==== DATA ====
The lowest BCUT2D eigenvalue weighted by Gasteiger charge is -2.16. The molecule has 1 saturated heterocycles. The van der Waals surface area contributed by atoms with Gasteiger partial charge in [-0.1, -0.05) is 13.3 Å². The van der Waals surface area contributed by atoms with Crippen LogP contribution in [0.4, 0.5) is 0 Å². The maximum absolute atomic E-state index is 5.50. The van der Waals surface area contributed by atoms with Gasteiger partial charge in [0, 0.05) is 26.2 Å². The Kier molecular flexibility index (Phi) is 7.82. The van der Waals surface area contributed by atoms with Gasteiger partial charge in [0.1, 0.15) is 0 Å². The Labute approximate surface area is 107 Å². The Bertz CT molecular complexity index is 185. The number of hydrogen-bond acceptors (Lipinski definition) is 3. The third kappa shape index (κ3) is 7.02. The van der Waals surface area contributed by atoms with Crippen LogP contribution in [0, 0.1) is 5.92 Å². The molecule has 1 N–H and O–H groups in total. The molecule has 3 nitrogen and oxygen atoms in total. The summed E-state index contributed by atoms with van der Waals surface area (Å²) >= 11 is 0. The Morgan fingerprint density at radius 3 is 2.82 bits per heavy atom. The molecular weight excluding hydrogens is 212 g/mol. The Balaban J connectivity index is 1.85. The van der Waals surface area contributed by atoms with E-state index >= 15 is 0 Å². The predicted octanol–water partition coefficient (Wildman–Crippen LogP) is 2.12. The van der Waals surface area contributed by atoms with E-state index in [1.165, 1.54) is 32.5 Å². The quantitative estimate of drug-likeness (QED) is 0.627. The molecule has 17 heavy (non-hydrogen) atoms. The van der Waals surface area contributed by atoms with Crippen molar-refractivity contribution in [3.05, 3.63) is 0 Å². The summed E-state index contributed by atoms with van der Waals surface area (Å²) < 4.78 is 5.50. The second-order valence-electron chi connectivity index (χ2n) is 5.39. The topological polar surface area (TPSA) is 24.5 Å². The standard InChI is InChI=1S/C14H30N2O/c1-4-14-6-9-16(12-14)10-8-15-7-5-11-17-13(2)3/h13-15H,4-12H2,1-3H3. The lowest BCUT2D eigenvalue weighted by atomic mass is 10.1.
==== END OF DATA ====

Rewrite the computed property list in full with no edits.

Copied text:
The lowest BCUT2D eigenvalue weighted by Gasteiger charge is -2.16. The molecule has 1 saturated heterocycles. The van der Waals surface area contributed by atoms with Gasteiger partial charge in [-0.1, -0.05) is 13.3 Å². The van der Waals surface area contributed by atoms with Crippen LogP contribution in [0.4, 0.5) is 0 Å². The maximum absolute atomic E-state index is 5.50. The van der Waals surface area contributed by atoms with Gasteiger partial charge in [0, 0.05) is 26.2 Å². The Kier molecular flexibility index (Phi) is 7.82. The van der Waals surface area contributed by atoms with Gasteiger partial charge in [0.1, 0.15) is 0 Å². The Labute approximate surface area is 107 Å². The Bertz CT molecular complexity index is 185. The number of hydrogen-bond acceptors (Lipinski definition) is 3. The third kappa shape index (κ3) is 7.02. The van der Waals surface area contributed by atoms with Crippen LogP contribution in [0, 0.1) is 5.92 Å². The molecule has 1 N–H and O–H groups in total. The molecule has 3 nitrogen and oxygen atoms in total. The summed E-state index contributed by atoms with van der Waals surface area (Å²) >= 11 is 0. The Morgan fingerprint density at radius 3 is 2.82 bits per heavy atom. The molecular weight excluding hydrogens is 212 g/mol. The Balaban J connectivity index is 1.85. The van der Waals surface area contributed by atoms with E-state index >= 15 is 0 Å². The predicted octanol–water partition coefficient (Wildman–Crippen LogP) is 2.12. The van der Waals surface area contributed by atoms with E-state index in [1.165, 1.54) is 32.5 Å². The quantitative estimate of drug-likeness (QED) is 0.627. The molecule has 17 heavy (non-hydrogen) atoms. The van der Waals surface area contributed by atoms with Crippen molar-refractivity contribution in [3.05, 3.63) is 0 Å². The summed E-state index contributed by atoms with van der Waals surface area (Å²) < 4.78 is 5.50. The second-order valence-electron chi connectivity index (χ2n) is 5.39. The topological polar surface area (TPSA) is 24.5 Å². The standard InChI is InChI=1S/C14H30N2O/c1-4-14-6-9-16(12-14)10-8-15-7-5-11-17-13(2)3/h13-15H,4-12H2,1-3H3. The lowest BCUT2D eigenvalue weighted by atomic mass is 10.1.